Can you tell me if there is some fundamental problem or issue with the Foveon approach to imaging? Why has this imager not been widely adopted?
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Old December 9th, 2006, 10:27 PM   #14
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Why has the Foveon imager not been widely adopted for digital video? Probably because its maximum sustainable frame rate is currently something like what... eight or ten frames per second?
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Old December 9th, 2006, 10:53 PM   #15
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Due to the way that the silicon in Foveon filters the incomming photons, there are some strong interpolations needed to convert from the native space of the sensor to RGB, and these large factors lead to noise. And yes, the frame rate at a decent resolution is poor, but that's improving I think.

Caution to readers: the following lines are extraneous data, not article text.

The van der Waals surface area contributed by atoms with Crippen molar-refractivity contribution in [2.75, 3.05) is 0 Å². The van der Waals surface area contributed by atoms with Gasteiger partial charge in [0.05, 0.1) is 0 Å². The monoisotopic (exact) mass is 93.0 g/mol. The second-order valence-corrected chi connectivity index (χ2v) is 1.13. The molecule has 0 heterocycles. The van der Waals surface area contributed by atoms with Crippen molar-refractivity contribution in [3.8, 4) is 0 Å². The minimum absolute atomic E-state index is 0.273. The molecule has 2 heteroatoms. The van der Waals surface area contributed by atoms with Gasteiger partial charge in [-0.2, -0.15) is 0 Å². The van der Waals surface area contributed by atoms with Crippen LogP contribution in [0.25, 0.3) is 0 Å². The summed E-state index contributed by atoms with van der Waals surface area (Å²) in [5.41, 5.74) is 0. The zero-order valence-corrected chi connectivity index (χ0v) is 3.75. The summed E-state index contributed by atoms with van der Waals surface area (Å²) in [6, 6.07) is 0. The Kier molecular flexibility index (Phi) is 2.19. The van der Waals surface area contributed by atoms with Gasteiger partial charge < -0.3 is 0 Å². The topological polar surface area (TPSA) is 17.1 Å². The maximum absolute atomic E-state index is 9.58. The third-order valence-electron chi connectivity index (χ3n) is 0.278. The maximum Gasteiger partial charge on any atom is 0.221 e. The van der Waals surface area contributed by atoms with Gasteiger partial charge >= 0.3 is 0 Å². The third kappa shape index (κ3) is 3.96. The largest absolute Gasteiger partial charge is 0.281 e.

Glenn, I think I mentioned > 70%, and I think you'd probably have the AA filter factor in there too.

Aliassing is related to sensor pixel pitch compared to frequency of incomming detail. If the pixelshift means you can use larger pixels for a given pixel resolution, perhaps it could lead to more aliassing, as that occurs in the system as the light hits the sensor, not after.

Bayer Pattern CFA on a single sensor is very much more clever than most people realize and good interpolation can produce fantastic images. We've had single chip consumer cameras for ages, but they never did employ very good demosaic algorithms or image processing, whereas today, we do things differently, and having higher resolutions helps too.